ALF, surprising no-one, has that backward.

The Tanners are only sounding boards for ALF’s non-existent stand up comedy hits. If ALF wants to make jokes about somebody being nerdy, he’s got Willie. If ALF wants to make jokes about someone being bitchy, he’s got Kate. If ALF wants to make jokes about sexually assaulting underaged girls, he’s got Lynn.

This is also why — in spite of us being reminded frequently that it’s crucial to keep ALF secret — he keeps meeting people.

Like, all the fuckin’ time.

He needs to keep meeting them, otherwise they’d have no business in this show. Again, it’s not a show about ALF…it’s a show about the things ALF says to people, and the self-congratulatory pre-recorded laughter of dead idiots that love him for it.

ALF, "Baby, You Can Drive My Car"

So, back to Brian. It’s not difficult to see why having a young boy around would provide comic fodder for ALF to play off of. And the show certainly realizes that, because as soon as it gave up on Brian it brought in another little boy to replace him.

Brian’s tragedy isn’t that he doesn’t fit into the show. Brian’s tragedy is that the show refuses to either do anything with him or write him out. And so he’s stuck in this bizarre, almost painful purgatory, where we have to watch him dress in silly costumes, sit quietly in the corner, and do nothing else.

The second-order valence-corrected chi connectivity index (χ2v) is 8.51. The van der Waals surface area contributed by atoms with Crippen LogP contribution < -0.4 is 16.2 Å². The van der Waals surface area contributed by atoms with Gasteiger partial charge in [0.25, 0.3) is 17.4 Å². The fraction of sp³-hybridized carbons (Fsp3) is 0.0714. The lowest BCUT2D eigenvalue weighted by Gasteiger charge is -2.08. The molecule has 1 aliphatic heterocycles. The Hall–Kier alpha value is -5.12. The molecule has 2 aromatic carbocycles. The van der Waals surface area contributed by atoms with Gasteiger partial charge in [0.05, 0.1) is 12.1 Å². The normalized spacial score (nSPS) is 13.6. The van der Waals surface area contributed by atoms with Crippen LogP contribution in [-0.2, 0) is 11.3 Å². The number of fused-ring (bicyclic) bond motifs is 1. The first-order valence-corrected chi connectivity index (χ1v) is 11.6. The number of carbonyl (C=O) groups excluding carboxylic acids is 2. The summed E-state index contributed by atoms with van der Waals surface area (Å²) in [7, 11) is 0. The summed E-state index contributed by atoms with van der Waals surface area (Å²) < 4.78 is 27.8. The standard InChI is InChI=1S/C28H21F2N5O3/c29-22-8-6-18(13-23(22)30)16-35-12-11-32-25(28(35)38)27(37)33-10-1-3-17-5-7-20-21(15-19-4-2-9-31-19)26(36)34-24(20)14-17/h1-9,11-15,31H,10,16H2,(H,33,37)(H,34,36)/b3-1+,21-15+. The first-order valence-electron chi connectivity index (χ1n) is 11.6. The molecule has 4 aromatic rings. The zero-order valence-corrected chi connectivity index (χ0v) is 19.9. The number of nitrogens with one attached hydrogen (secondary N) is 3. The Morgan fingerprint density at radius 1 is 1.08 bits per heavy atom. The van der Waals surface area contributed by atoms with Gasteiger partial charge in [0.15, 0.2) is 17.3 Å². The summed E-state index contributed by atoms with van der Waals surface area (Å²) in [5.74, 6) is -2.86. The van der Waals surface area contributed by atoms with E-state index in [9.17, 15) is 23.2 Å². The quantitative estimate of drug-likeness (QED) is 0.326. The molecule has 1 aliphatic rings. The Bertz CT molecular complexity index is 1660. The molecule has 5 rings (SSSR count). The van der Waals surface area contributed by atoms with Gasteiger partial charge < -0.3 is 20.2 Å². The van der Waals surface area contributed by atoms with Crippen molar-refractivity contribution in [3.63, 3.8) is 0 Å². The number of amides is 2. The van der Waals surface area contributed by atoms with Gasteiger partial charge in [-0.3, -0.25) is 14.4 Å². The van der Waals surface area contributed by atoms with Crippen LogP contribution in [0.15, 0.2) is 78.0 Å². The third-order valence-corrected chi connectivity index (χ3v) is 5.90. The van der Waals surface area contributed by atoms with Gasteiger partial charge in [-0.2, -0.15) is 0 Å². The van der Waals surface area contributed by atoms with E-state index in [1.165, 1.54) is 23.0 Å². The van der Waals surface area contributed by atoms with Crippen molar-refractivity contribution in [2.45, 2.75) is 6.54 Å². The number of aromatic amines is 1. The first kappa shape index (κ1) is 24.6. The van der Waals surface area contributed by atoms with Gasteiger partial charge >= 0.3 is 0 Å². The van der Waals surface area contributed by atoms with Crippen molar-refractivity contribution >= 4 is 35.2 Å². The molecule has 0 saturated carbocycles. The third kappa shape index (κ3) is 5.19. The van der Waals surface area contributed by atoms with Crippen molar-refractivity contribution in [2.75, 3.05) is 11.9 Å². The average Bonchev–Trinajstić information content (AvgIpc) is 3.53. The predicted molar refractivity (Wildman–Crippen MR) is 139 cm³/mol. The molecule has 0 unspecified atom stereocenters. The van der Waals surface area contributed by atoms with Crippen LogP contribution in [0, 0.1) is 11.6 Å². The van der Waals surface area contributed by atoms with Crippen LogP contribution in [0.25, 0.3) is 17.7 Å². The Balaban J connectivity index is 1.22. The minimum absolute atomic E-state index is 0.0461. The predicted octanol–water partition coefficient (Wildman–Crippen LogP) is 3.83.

His character arc is roughly that of a soggy paper towel’s. He ends season two no better off than he opened season one, and with one exception — which I’ll get to in a moment — nobody on the writing staff has even tried to give him something to do.

The boy-and-his-alien trope should be right at home here. Indeed, it’s the very first thing that comes to mind with a concept like ALF‘s. I’d even be very tempted to assume that’s why Brian was created to begin with.

Yet that suspicion falls at the first hurdle, as there are no boy/alien storylines to bear it out.